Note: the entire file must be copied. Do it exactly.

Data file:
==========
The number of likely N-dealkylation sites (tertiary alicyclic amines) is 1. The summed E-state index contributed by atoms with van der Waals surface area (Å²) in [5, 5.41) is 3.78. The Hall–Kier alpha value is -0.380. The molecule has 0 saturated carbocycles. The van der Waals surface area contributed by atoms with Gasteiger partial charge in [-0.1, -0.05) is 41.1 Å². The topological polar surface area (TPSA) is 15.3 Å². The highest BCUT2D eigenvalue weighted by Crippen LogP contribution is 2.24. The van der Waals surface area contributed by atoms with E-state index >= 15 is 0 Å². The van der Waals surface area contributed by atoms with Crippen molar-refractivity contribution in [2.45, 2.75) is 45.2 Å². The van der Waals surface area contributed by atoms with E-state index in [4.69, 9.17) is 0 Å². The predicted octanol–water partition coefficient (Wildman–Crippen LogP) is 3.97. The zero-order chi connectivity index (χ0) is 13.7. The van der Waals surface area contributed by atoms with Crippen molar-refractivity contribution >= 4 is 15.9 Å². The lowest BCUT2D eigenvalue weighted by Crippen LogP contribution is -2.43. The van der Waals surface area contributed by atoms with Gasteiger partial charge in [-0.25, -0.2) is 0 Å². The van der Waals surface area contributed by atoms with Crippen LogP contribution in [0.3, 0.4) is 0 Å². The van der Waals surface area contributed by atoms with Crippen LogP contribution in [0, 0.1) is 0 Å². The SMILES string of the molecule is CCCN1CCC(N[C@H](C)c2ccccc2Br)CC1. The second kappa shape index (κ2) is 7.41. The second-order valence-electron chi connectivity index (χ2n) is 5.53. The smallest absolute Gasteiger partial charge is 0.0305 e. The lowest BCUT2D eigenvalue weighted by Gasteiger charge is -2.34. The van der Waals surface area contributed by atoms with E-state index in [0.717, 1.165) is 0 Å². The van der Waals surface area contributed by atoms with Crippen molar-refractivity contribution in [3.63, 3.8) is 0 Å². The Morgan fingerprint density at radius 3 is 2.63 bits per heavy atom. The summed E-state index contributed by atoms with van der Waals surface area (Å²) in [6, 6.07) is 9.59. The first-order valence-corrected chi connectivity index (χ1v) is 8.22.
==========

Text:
The number of likely N-dealkylation sites (tertiary alicyclic amines) is 1. The summed E-state index contributed by atoms with van der Waals surface area (Å²) in [5, 5.41) is 3.78. The Hall–Kier alpha value is -0.380. The molecule has 0 saturated carbocycles. The van der Waals surface area contributed by atoms with Gasteiger partial charge in [-0.1, -0.05) is 41.1 Å². The topological polar surface area (TPSA) is 15.3 Å². The highest BCUT2D eigenvalue weighted by Crippen LogP contribution is 2.24. The van der Waals surface area contributed by atoms with E-state index >= 15 is 0 Å². The van der Waals surface area contributed by atoms with Crippen molar-refractivity contribution in [2.45, 2.75) is 45.2 Å². The van der Waals surface area contributed by atoms with E-state index in [4.69, 9.17) is 0 Å². The predicted octanol–water partition coefficient (Wildman–Crippen LogP) is 3.97. The zero-order chi connectivity index (χ0) is 13.7. The van der Waals surface area contributed by atoms with Crippen molar-refractivity contribution >= 4 is 15.9 Å². The lowest BCUT2D eigenvalue weighted by Crippen LogP contribution is -2.43. The van der Waals surface area contributed by atoms with Gasteiger partial charge in [-0.25, -0.2) is 0 Å². The van der Waals surface area contributed by atoms with Crippen LogP contribution in [0.3, 0.4) is 0 Å². The van der Waals surface area contributed by atoms with Crippen LogP contribution in [0, 0.1) is 0 Å². The SMILES string of the molecule is CCCN1CCC(N[C@H](C)c2ccccc2Br)CC1. The second kappa shape index (κ2) is 7.41. The second-order valence-electron chi connectivity index (χ2n) is 5.53. The smallest absolute Gasteiger partial charge is 0.0305 e. The lowest BCUT2D eigenvalue weighted by Gasteiger charge is -2.34. The van der Waals surface area contributed by atoms with E-state index in [0.717, 1.165) is 0 Å². The van der Waals surface area contributed by atoms with Crippen molar-refractivity contribution in [3.63, 3.8) is 0 Å². The Morgan fingerprint density at radius 3 is 2.63 bits per heavy atom. The summed E-state index contributed by atoms with van der Waals surface area (Å²) in [6, 6.07) is 9.59. The first-order valence-corrected chi connectivity index (χ1v) is 8.22.